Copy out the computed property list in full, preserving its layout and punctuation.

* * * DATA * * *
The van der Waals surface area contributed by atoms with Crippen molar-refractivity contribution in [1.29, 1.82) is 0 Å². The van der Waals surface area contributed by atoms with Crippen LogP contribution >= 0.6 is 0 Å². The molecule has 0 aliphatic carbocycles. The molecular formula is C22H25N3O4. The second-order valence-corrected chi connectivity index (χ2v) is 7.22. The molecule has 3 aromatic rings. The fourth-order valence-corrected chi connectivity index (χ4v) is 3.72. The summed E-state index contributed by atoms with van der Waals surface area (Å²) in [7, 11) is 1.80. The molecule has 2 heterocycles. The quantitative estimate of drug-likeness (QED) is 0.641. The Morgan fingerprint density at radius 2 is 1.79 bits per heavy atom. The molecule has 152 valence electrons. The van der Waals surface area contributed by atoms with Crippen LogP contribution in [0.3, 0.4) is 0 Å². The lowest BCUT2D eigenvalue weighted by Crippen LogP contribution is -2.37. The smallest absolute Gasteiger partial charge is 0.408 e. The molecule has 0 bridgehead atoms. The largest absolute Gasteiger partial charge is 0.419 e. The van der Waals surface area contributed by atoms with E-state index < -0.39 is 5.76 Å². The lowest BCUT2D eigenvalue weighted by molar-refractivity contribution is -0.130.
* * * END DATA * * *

The van der Waals surface area contributed by atoms with Crippen molar-refractivity contribution in [1.29, 1.82) is 0 Å². The van der Waals surface area contributed by atoms with Crippen LogP contribution >= 0.6 is 0 Å². The molecule has 0 aliphatic carbocycles. The molecular formula is C22H25N3O4. The second-order valence-corrected chi connectivity index (χ2v) is 7.22. The molecule has 3 aromatic rings. The fourth-order valence-corrected chi connectivity index (χ4v) is 3.72. The summed E-state index contributed by atoms with van der Waals surface area (Å²) in [7, 11) is 1.80. The molecule has 2 heterocycles. The quantitative estimate of drug-likeness (QED) is 0.641. The Morgan fingerprint density at radius 2 is 1.79 bits per heavy atom. The molecule has 152 valence electrons. The van der Waals surface area contributed by atoms with Crippen LogP contribution in [0.3, 0.4) is 0 Å². The lowest BCUT2D eigenvalue weighted by Crippen LogP contribution is -2.37. The smallest absolute Gasteiger partial charge is 0.408 e. The molecule has 0 bridgehead atoms. The largest absolute Gasteiger partial charge is 0.419 e. The van der Waals surface area contributed by atoms with E-state index < -0.39 is 5.76 Å². The lowest BCUT2D eigenvalue weighted by molar-refractivity contribution is -0.130.